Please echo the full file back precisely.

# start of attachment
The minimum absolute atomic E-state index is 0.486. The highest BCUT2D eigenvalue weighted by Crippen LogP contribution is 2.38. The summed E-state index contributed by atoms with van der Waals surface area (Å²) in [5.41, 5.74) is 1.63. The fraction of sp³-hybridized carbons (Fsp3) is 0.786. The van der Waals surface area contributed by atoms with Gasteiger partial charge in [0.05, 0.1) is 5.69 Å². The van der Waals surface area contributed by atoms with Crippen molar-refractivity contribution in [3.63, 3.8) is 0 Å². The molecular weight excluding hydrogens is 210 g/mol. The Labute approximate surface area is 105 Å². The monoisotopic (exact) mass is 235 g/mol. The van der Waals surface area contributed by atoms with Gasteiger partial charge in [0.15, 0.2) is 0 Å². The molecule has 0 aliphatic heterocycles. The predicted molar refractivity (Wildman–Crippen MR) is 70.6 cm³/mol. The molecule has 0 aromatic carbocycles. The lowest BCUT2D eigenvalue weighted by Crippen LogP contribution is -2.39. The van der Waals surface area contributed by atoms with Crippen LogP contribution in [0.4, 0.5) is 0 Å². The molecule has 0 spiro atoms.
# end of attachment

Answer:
The minimum absolute atomic E-state index is 0.486. The highest BCUT2D eigenvalue weighted by Crippen LogP contribution is 2.38. The summed E-state index contributed by atoms with van der Waals surface area (Å²) in [5.41, 5.74) is 1.63. The fraction of sp³-hybridized carbons (Fsp3) is 0.786. The van der Waals surface area contributed by atoms with Gasteiger partial charge in [0.05, 0.1) is 5.69 Å². The van der Waals surface area contributed by atoms with Crippen molar-refractivity contribution in [3.63, 3.8) is 0 Å². The molecular weight excluding hydrogens is 210 g/mol. The Labute approximate surface area is 105 Å². The monoisotopic (exact) mass is 235 g/mol. The van der Waals surface area contributed by atoms with Gasteiger partial charge in [0.15, 0.2) is 0 Å². The molecule has 0 aliphatic heterocycles. The predicted molar refractivity (Wildman–Crippen MR) is 70.6 cm³/mol. The molecule has 0 aromatic carbocycles. The lowest BCUT2D eigenvalue weighted by Crippen LogP contribution is -2.39. The van der Waals surface area contributed by atoms with Crippen LogP contribution in [0.4, 0.5) is 0 Å². The molecule has 0 spiro atoms.